March 5, 2015 | By: | Agronomy

Use Caution When Cutting Back on Inputs


If you plan for a failure, you will get one. This is one of my favorite sayings related to crop production.

Finding a way to make a profit in 2015 has been a hot topic this winter. There are two ways to profit: produce a bigger crop to raise revenue, or cut back on inputs to reduce expenses. While reducing expenses is the easiest and the only action giving us full control, it will also hurt potential yield, negating any benefits.

I’ve heard talk of cutting back on seed population, traits, fertility, tillage, and other inputs like growth promoters and other trial additives. All of these affect yield in some way. Choosing the variable with the least yield impact is a tough decision.

Be especially careful when cutting back on seed population, traits, and fertility. Population studies at Peterson Farms Seed have shown a real advantage to keeping hybrids in the 32-35 range; traits can be adjusted with chemical choices and IRM considerations; and reducing fertility almost always guarantees reduced yield potential.

In the upper plains, Nitrogen is the most yield-limiting factor in corn production. The combination of our soils and typical weather patterns are conducive to leaching and/or denitrification. We need to think about corn yields by reaching for their potential rather than trying to reach a goal. Striving to unlock the seed’s potential means we’ll work hard to minimize yield-robbing events.

Early season rainfall can diminish the amount of N available in the soil through denitrification or leaching.

  • Denitrification occurs in saturated soils after 2-3 days when the Nitrate N converts to N gas and is lost to the atmosphere. Up to 10% of N in soil can be lost in those 3 days with an escalating amount lost in each day that follows. Flat fields with poor drainage (surface or subsoil) are the usual culprits for denitrification.
  • Leaching tends to occur in sandy, coarse soils where the Nitrate N is pushed down below the root zone in the soil profile making it unavailable to the plant.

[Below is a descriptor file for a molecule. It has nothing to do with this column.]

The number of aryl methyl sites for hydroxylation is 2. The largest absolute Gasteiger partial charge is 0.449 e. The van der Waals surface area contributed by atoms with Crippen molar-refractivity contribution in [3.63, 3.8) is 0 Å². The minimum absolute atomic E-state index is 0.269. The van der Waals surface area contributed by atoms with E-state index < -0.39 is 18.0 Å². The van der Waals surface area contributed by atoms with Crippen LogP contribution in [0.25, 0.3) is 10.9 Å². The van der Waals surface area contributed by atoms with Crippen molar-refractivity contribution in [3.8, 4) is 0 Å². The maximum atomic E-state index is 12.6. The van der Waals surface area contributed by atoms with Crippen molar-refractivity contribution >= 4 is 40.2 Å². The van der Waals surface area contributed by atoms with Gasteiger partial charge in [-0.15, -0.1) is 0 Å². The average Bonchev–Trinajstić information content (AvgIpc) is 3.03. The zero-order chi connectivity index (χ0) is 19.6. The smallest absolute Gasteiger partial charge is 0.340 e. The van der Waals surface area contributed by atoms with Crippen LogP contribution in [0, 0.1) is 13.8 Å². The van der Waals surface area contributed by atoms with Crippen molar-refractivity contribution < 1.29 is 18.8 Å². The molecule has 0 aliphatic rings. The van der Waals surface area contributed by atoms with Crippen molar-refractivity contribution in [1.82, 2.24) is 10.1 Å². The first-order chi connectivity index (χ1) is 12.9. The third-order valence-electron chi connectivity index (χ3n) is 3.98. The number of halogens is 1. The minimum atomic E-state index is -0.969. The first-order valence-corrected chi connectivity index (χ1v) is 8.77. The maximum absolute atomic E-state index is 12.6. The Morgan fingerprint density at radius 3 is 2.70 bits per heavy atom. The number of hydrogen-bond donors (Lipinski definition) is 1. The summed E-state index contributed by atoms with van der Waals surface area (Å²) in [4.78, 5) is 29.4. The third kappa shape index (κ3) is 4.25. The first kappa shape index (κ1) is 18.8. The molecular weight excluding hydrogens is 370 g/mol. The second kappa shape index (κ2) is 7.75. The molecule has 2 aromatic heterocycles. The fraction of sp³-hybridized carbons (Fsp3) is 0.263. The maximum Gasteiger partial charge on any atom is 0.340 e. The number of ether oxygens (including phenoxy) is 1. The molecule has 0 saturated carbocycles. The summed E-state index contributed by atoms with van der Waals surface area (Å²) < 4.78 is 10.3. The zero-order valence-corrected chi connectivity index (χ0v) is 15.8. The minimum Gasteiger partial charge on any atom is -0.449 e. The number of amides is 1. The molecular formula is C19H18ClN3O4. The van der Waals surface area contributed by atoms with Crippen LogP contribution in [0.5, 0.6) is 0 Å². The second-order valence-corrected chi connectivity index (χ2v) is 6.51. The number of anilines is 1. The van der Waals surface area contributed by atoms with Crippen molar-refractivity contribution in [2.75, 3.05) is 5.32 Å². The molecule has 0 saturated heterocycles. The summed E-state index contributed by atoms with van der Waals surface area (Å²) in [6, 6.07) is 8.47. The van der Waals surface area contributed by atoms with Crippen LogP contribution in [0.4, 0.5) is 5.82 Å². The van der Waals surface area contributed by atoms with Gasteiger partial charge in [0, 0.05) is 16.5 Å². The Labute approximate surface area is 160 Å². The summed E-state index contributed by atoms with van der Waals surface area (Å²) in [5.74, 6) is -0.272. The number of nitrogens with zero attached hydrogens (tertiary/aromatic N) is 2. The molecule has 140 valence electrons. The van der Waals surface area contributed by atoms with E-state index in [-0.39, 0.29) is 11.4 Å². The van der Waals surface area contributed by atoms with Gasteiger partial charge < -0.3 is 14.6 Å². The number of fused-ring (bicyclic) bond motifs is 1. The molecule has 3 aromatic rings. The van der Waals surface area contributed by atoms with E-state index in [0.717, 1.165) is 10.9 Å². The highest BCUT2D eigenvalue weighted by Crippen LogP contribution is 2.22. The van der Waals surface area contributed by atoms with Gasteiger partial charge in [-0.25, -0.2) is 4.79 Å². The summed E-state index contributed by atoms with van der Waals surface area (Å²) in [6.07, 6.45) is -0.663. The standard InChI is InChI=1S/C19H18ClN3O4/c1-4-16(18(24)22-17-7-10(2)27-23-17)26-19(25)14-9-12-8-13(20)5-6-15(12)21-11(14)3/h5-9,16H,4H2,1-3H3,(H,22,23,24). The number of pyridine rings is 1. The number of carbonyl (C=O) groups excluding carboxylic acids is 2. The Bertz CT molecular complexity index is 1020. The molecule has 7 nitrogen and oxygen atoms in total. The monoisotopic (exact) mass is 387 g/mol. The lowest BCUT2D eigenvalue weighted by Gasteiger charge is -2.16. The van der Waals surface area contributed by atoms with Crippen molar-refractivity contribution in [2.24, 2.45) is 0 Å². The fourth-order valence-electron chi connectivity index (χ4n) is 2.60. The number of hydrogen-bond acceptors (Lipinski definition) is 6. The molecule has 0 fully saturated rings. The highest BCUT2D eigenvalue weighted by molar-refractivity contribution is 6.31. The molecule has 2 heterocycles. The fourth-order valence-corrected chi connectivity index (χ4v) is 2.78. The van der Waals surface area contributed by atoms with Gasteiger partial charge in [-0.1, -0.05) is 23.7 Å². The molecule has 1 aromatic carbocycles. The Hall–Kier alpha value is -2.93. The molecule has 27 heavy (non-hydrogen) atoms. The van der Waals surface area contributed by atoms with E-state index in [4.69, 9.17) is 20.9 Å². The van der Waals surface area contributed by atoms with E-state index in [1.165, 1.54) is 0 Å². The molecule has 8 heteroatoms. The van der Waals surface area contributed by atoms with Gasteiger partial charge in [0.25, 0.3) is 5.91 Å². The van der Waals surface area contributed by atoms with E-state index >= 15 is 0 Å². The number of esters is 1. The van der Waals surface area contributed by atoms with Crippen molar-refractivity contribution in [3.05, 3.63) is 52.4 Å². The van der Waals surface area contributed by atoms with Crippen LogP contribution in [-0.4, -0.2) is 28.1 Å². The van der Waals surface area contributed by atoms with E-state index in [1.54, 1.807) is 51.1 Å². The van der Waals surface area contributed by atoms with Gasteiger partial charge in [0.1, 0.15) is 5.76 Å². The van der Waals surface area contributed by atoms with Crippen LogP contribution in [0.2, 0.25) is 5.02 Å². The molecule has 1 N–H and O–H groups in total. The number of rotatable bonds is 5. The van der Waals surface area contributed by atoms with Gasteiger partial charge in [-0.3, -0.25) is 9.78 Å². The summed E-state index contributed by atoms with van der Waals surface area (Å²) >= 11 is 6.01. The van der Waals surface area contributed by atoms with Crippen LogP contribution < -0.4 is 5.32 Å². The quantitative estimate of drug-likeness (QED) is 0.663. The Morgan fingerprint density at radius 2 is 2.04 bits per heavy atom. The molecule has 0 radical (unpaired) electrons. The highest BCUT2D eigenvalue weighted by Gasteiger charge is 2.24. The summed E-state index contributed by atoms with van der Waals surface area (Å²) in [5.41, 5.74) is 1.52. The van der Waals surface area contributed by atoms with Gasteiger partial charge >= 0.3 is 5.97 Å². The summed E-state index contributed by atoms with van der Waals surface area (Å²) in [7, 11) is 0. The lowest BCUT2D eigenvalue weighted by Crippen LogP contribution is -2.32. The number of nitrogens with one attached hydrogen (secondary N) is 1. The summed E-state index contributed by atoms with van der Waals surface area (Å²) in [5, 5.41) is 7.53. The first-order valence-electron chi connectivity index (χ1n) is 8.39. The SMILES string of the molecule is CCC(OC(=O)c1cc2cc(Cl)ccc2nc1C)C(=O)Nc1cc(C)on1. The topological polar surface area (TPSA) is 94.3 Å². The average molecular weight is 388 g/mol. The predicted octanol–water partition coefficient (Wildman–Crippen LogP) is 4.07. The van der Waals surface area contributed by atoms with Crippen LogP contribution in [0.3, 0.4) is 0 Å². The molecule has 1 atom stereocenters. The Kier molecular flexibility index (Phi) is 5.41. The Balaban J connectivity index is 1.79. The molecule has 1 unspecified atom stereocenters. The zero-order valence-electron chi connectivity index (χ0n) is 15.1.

I believe denitrification losses are higher in our region and need to be addressed. Drainage is the first step; there are other products available to slow the change of N to the Nitrate form. Nitrapyrin (N-Serve, Instinct) keeps Nitrogen in the Ammonium (NH4) form, which is more stable in the soil. Encapsulated urea protects the granule from water and delays the nitrification process, allowing the N to be available longer.

Timing is critical with Nitrogen management. The corn plant starts to use the most Nitrogen around the V12 stage. The more Nitrogen at V12, the more the plant has available to use, resulting in higher yield potential. Delaying Nitrogen application as long as possible allows for more N to be available to the plant for a longer period of time. Sidedress applications are the best way to minimize loss as sidedressing allows applied fertilizer to be taken up and used by the plant. In order to maximize yield, the plant must not run out of Nitrogen.

My mantra this spring is: Go for a bigger crop rather than skipping on inputs. That cost-cutting strategy will result in fewer bushels, leaving you with less profit overall. There are many variables that need to come together to make a successful crop. How will you make a profit this year?

If you plan for a failure, you will get one. Instead, be sure to plan for success this spring.

Adam Spelhaug, Agronomy Lead CCA

Adam Spelhaug

As the agronomy manager, Adam Spelhaug works diligently to determine the best genetics for our region, bringing growers what they need in their fields. Adam has been making his mark on Peterson Farms Seed since 2005. When he’s not discovering genetic breakthroughs, Adam can be found spending time with his family, golfing or bowhunting. He’s a North Dakota State University alumnus, and he’s proud of it. Don’t take any UND green into his office.

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